FeaturedNationalVOLUME 19 ISSUE # 8

In search of deep, sustained reforms

After analyzing the various economic challenges facing Pakistan, the World Bank has presented a set of recommendations to correct the situation. According to the WB, following a long period of uninterrupted decline in poverty rates, Pakistan’s economy is now facing one of its worst crises in its history.

This crisis is a result of wrong policies pursued by successive governments combined with a series of shocks, including the devastating 2022 floods and difficult global conditions. These factors caused growth to slow down, poverty to increase, and brought the country to the brink of default. Over the years, per capita income growth has declined driven by low productivity and rapid population growth, pushing Pakistan to the level of poor African countries.

To get out of this morass, the World Bank has called for “deep, sustained reforms”, a course away from short-term fixes and dependence on external financing as is the case now. Instead, the country needs to address the root causes to find a durable solution to its economic woes. To this end, Pakistan should act quickly to address its human capital crisis as exemplified by deplorable conditions in the health and education sectors. Available data shows that in Pakistan seven per cent of children die before their fifth birthday — that is multiple times higher than in neighbouring countries. Similarly, forty per cent of children under five suffer from stunted growth, and more than 50pc in poorer districts.

To bring down the stunting rates, a new policy package is needed making a shift from the traditional focus on nutrition and health only to providing wider access to clean water and sanitation, family planning services, and improved living and hygiene environments. The requisite measures should comprise a national mobilisation and behavioural change campaign and investments of close to 1pc of GDP every year.

Education is another area which calls for radical reform. As a result of a weak education system, 78pc of 10-year-old children are unable to read an age-appropriate text, while over 20 million children are out of school. More budgetary allocation is needed to strengthen the education infrastructure, plan better teacher training and finance research and development.

Agriculture is the bedrock of Pakistan’s economy but it has suffered gross neglect by successive governments. In the prevailing circumstances agricultural improvement has become all the more imperative to safeguard food security in the face of climate change and rising water scarcity. Skewed subsidy policies and government procurement and price restrictions have forced farmers to continue with low-value, undiversified farming systems and water-intensive crops.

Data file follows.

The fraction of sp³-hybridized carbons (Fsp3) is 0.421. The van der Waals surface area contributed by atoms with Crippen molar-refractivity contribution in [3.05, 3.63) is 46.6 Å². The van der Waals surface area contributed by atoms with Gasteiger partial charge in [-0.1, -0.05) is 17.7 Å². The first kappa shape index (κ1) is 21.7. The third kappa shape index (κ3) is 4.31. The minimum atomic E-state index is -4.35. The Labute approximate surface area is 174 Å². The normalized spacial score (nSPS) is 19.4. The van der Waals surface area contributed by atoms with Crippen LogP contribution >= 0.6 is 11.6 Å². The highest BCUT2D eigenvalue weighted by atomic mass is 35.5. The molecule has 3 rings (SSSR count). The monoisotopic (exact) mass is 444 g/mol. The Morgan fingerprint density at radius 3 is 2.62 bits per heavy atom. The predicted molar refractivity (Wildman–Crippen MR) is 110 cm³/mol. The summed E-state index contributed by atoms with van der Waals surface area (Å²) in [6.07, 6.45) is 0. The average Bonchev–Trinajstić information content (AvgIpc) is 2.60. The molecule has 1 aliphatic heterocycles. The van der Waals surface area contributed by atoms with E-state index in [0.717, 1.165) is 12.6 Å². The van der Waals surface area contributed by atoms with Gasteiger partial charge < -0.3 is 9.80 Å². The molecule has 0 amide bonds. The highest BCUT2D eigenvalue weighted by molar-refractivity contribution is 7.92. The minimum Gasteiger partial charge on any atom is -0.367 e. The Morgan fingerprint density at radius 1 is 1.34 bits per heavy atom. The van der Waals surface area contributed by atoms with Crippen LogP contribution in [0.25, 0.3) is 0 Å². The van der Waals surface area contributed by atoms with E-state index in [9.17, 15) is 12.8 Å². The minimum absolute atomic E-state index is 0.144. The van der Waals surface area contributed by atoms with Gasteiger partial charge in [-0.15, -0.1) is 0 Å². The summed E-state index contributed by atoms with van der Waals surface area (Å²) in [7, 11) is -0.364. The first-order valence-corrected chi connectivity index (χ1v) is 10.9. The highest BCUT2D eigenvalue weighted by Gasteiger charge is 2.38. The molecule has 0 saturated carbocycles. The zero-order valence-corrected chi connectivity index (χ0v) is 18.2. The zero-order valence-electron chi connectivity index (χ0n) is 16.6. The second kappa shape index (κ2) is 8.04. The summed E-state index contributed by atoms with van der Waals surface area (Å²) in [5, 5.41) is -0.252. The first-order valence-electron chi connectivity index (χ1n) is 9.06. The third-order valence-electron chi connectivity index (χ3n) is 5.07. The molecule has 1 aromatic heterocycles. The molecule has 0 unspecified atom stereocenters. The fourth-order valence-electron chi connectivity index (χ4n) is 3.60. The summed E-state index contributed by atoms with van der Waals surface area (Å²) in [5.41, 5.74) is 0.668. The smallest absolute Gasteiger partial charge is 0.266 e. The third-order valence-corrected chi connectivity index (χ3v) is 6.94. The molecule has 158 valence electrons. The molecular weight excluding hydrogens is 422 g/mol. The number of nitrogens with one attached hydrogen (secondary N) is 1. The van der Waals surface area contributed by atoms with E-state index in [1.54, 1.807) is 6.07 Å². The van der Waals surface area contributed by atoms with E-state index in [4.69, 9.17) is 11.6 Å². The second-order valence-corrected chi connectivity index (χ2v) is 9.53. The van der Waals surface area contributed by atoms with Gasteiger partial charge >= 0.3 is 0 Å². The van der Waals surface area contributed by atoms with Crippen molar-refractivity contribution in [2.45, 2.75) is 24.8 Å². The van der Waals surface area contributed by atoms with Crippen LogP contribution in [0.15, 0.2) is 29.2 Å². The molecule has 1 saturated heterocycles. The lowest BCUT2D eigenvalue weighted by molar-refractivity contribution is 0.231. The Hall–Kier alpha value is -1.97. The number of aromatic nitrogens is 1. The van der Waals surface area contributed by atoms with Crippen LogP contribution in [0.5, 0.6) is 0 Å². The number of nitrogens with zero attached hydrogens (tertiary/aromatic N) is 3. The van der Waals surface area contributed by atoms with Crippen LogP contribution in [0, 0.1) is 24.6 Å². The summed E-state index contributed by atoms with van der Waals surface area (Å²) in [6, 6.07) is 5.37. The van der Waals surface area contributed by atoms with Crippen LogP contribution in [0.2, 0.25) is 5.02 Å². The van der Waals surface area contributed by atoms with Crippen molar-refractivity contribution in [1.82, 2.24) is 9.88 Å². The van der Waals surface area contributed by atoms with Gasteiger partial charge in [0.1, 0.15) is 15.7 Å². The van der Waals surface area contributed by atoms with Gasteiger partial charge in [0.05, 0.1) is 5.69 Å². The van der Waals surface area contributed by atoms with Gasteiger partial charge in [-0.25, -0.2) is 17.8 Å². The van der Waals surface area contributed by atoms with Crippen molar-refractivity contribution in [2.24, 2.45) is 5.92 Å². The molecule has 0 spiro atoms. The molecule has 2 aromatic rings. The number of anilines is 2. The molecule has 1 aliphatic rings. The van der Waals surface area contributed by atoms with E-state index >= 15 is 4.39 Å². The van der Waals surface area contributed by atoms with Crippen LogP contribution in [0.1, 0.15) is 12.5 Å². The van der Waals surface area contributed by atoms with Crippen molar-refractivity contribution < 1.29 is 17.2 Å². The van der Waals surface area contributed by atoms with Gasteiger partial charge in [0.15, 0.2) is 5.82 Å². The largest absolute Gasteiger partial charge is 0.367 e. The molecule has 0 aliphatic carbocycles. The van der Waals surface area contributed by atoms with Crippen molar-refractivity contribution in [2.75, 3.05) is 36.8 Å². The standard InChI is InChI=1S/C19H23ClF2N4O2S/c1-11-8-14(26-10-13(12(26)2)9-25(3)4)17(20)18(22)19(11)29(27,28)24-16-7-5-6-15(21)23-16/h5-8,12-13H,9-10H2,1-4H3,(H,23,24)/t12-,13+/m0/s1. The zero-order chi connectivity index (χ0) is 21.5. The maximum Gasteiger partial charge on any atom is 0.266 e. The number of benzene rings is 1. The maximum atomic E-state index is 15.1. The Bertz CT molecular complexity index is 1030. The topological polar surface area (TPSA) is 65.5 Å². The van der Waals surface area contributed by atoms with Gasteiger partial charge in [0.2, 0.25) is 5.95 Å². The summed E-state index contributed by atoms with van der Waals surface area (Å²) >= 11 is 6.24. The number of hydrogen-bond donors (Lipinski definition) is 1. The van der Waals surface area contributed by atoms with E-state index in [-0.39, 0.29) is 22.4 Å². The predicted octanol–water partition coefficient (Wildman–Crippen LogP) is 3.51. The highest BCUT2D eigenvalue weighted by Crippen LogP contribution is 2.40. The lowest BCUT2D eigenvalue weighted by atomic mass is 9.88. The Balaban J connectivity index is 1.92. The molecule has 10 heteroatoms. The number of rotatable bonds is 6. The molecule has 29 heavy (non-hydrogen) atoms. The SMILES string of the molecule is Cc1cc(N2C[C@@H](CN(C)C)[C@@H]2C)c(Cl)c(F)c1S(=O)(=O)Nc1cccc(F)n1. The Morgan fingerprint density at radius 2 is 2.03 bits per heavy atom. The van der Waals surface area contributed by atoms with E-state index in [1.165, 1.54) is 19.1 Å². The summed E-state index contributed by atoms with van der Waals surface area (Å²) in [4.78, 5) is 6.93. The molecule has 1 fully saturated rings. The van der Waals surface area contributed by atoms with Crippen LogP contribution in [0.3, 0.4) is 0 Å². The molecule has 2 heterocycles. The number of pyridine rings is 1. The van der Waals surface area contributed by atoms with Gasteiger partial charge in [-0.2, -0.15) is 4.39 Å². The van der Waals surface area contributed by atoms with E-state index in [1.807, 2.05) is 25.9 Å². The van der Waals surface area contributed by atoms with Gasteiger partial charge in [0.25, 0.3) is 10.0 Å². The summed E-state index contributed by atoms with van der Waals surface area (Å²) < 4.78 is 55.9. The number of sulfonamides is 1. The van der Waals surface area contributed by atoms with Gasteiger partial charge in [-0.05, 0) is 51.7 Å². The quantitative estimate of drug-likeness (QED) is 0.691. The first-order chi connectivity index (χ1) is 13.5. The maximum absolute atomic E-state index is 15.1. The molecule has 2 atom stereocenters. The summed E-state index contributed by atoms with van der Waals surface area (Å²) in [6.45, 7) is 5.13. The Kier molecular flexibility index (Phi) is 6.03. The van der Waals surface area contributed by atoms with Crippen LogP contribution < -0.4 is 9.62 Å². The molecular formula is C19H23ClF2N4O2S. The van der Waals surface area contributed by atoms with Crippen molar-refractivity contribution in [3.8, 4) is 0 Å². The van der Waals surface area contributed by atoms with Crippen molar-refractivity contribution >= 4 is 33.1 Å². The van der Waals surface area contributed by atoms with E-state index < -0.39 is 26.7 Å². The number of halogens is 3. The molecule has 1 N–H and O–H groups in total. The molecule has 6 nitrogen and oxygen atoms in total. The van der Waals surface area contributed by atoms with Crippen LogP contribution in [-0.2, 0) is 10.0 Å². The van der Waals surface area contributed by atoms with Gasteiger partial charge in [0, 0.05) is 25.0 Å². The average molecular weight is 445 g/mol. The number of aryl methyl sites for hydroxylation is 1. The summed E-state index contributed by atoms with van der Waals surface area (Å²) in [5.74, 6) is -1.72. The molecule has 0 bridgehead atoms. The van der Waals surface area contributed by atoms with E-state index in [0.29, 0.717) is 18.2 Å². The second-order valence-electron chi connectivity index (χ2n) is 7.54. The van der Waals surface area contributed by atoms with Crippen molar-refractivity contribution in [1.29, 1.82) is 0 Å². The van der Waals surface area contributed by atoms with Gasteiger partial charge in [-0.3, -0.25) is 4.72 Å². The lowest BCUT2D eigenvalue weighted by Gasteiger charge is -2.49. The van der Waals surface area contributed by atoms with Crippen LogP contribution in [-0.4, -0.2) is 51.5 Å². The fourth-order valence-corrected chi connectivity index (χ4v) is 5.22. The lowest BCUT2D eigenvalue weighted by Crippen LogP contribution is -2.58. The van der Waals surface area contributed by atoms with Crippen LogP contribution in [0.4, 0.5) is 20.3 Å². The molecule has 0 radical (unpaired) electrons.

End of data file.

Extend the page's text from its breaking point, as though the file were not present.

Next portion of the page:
According to the World Bank, subsidies should be directed towards research on seeds, veterinary services, irrigation, and drainage services, promoting regenerative agriculture and building integrated agriculture value chains. Such measures will result in productivity gains, boost farm incomes, and make Pakistan more resilient against climate shocks.

The energy sector is the sickest arm of the national economy. Corruption and incompetence are the hallmarks of the sector which has drained public resources. Colossal distribution and transmission losses, combined with high generation costs, have to be reduced to put the sector on a strong footing. Unfortunately, Pakistan has not yet leveraged the available hydropower and solar resources and wrongly depended on costly fossil fuel sources.

Needless to say, to finance human capital development, Pakistan needs more fiscal resources but tax collection has not exceeded 10pc of GDP for more than a decade. The World Bank has recommended that to raise more revenue all tax exemptions should be abolished and brought into the tax net undertaxed sectors like real estate, agriculture, and retail business. At the same time, to save taxpayers’ money, most loss-making public enterprises should be privatised. Poorly targeted subsidies in agriculture and energy should be cut. Overlaps between federal and provincial spending should also be avoided. It is estimated that all these measures combined could provide savings of 3pc of GDP per year.

The World Bank is of the opinion that to get over its present economic crisis, Pakistan must strive for a more dynamic and open economy. Current policies distort markets for the benefit of a few, while preventing productivity growth. Frequent overvaluation of the currency coupled with high tariffs lead firms to focus on domestic markets rather than exports. A more dynamic economy will provide better and more equal opportunities for most Pakistanis, ensuring progress and prosperity for a broader section of the population.

According to the World Bank, attractive foreign investment deals may bring in much-needed forex reserves in the short term, but a lasting solution lies in addressing the core issues behind low investment and declining productivity such as providing a level playing field for all, spurring competition, cutting red tape and ensuring policy continuity.